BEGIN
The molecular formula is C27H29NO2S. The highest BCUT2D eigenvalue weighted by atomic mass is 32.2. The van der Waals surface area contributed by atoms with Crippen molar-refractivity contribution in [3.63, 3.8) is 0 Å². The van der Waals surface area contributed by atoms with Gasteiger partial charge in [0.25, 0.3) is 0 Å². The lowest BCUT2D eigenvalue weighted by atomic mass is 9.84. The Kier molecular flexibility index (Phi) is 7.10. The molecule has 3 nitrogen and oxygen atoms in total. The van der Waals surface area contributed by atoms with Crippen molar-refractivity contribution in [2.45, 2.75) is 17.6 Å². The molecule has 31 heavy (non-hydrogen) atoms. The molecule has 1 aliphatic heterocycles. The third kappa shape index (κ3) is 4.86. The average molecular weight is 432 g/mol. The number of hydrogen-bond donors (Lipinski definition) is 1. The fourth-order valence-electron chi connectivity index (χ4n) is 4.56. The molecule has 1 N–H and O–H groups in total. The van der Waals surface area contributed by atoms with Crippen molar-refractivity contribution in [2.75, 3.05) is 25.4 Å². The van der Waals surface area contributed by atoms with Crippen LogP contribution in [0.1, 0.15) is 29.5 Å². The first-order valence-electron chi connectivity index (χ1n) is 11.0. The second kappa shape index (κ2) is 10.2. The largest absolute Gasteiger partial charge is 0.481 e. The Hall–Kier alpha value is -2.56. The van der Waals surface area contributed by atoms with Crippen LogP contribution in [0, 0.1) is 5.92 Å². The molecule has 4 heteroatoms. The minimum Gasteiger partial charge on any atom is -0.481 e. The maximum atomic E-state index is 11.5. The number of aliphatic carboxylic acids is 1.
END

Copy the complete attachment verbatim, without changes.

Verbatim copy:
The molecular formula is C27H29NO2S. The highest BCUT2D eigenvalue weighted by atomic mass is 32.2. The van der Waals surface area contributed by atoms with Crippen molar-refractivity contribution in [3.63, 3.8) is 0 Å². The van der Waals surface area contributed by atoms with Gasteiger partial charge in [0.25, 0.3) is 0 Å². The lowest BCUT2D eigenvalue weighted by atomic mass is 9.84. The Kier molecular flexibility index (Phi) is 7.10. The molecule has 3 nitrogen and oxygen atoms in total. The van der Waals surface area contributed by atoms with Crippen molar-refractivity contribution in [2.45, 2.75) is 17.6 Å². The molecule has 31 heavy (non-hydrogen) atoms. The molecule has 1 aliphatic heterocycles. The third kappa shape index (κ3) is 4.86. The average molecular weight is 432 g/mol. The number of hydrogen-bond donors (Lipinski definition) is 1. The fourth-order valence-electron chi connectivity index (χ4n) is 4.56. The molecule has 1 N–H and O–H groups in total. The van der Waals surface area contributed by atoms with Crippen molar-refractivity contribution in [2.75, 3.05) is 25.4 Å². The van der Waals surface area contributed by atoms with Crippen LogP contribution in [0.1, 0.15) is 29.5 Å². The first-order valence-electron chi connectivity index (χ1n) is 11.0. The second kappa shape index (κ2) is 10.2. The largest absolute Gasteiger partial charge is 0.481 e. The Hall–Kier alpha value is -2.56. The van der Waals surface area contributed by atoms with Crippen LogP contribution in [0, 0.1) is 5.92 Å². The molecule has 4 heteroatoms. The minimum Gasteiger partial charge on any atom is -0.481 e. The maximum atomic E-state index is 11.5. The number of aliphatic carboxylic acids is 1.